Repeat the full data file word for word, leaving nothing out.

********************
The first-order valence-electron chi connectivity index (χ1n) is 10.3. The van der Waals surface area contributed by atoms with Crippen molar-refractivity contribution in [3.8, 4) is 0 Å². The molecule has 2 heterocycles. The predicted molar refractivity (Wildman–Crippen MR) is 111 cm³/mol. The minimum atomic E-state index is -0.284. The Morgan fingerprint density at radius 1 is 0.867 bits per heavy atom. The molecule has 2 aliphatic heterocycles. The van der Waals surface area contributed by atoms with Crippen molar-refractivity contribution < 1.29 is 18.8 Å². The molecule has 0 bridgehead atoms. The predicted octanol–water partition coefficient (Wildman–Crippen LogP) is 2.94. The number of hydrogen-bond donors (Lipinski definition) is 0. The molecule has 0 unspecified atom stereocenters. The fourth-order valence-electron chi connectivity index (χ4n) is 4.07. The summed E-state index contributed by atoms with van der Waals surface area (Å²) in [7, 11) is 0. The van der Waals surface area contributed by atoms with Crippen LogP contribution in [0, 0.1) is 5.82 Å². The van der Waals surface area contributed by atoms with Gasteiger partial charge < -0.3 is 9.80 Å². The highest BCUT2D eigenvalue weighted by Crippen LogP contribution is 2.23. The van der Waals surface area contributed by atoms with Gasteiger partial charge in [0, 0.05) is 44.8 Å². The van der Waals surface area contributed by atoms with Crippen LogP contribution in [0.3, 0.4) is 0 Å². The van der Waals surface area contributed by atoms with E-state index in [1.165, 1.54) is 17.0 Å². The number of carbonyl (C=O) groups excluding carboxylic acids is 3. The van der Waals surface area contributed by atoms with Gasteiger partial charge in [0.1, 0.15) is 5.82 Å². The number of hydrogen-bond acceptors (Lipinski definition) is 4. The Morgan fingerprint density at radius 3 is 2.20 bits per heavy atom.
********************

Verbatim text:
The first-order valence-electron chi connectivity index (χ1n) is 10.3. The van der Waals surface area contributed by atoms with Crippen molar-refractivity contribution in [3.8, 4) is 0 Å². The molecule has 2 heterocycles. The predicted molar refractivity (Wildman–Crippen MR) is 111 cm³/mol. The minimum atomic E-state index is -0.284. The Morgan fingerprint density at radius 1 is 0.867 bits per heavy atom. The molecule has 2 aliphatic heterocycles. The van der Waals surface area contributed by atoms with Crippen molar-refractivity contribution < 1.29 is 18.8 Å². The molecule has 0 bridgehead atoms. The predicted octanol–water partition coefficient (Wildman–Crippen LogP) is 2.94. The number of hydrogen-bond donors (Lipinski definition) is 0. The molecule has 0 unspecified atom stereocenters. The fourth-order valence-electron chi connectivity index (χ4n) is 4.07. The summed E-state index contributed by atoms with van der Waals surface area (Å²) in [7, 11) is 0. The van der Waals surface area contributed by atoms with Crippen LogP contribution in [0, 0.1) is 5.82 Å². The van der Waals surface area contributed by atoms with Gasteiger partial charge < -0.3 is 9.80 Å². The highest BCUT2D eigenvalue weighted by Crippen LogP contribution is 2.23. The van der Waals surface area contributed by atoms with Gasteiger partial charge in [0, 0.05) is 44.8 Å². The van der Waals surface area contributed by atoms with Crippen LogP contribution in [0.3, 0.4) is 0 Å². The van der Waals surface area contributed by atoms with E-state index in [1.165, 1.54) is 17.0 Å². The number of carbonyl (C=O) groups excluding carboxylic acids is 3. The van der Waals surface area contributed by atoms with Gasteiger partial charge in [0.1, 0.15) is 5.82 Å². The number of hydrogen-bond acceptors (Lipinski definition) is 4. The Morgan fingerprint density at radius 3 is 2.20 bits per heavy atom.